• I noticed God’s goodness more. He’s always been good, right? But as I look back on this year, I feel like I’ve seen it and tasted it more fully than in the past. It’s not been necessarily because of great circumstances or tangible blessings, although we’ve been given more of those than we ever deserve. In many ways, this year has been hard. But I’ve tasted God’s goodness in a way I missed in the past. I pray that’s true in an even deeper way this next year.

  • I asked for help. A lot. I’ve written about this before, but the act of asking for help has been one of the most humbling and important lessons I’ve learned in the last couple years.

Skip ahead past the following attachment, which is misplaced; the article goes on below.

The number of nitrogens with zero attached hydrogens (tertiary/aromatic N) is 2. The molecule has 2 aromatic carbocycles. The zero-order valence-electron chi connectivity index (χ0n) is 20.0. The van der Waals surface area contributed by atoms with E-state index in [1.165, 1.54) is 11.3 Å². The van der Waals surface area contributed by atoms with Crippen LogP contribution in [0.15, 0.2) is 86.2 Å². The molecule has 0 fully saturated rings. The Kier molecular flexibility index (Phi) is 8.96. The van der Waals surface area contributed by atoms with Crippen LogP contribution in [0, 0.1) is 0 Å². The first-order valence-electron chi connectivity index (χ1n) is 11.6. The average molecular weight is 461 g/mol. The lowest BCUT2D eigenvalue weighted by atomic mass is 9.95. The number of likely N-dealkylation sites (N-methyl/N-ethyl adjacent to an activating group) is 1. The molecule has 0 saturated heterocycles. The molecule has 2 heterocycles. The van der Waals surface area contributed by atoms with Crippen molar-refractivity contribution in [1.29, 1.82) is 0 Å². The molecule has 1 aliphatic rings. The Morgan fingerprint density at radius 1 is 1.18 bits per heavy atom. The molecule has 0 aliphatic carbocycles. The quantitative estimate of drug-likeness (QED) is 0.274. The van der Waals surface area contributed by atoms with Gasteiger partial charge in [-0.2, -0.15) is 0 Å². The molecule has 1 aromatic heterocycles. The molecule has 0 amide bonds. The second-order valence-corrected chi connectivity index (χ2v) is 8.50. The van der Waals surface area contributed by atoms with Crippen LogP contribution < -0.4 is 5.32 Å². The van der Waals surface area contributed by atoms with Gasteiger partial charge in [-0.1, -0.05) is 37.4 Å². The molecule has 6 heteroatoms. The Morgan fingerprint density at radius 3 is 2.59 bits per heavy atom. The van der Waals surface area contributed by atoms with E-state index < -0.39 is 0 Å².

• I quit a lot of things. This may seem odd to put on a list of “accomplishments,” but 2018 was a year when my husband and I stepped back from a few very good things that we loved in order to rest and refuel. We’re praying about what our “reentry” may look like down the road, but letting go of several responsibilities has been so important for our marriage and family.

I could go on with more, but I’ll leave it at that. (I’ll leave you with a cocktail/mocktail recipe, too!) Another year has gone by. God has been faithful and good. Whatever 2019 brings, he’ll be faithful and good then, too.

For that I am thankful…also, coffee.

Coffee Mule | Sarah J. Hauser
Coffee Mule | Sarah J. Hauser
Coffee Mule | Sarah J. Hauser
Coffee Mule | Sarah J. Hauser
Coffee Mule | Sarah J. Hauser
Coffee Mule | Sarah J. Hauser
Coffee Mule | Sarah J. Hauser
Coffee Mule | Sarah J. Hauser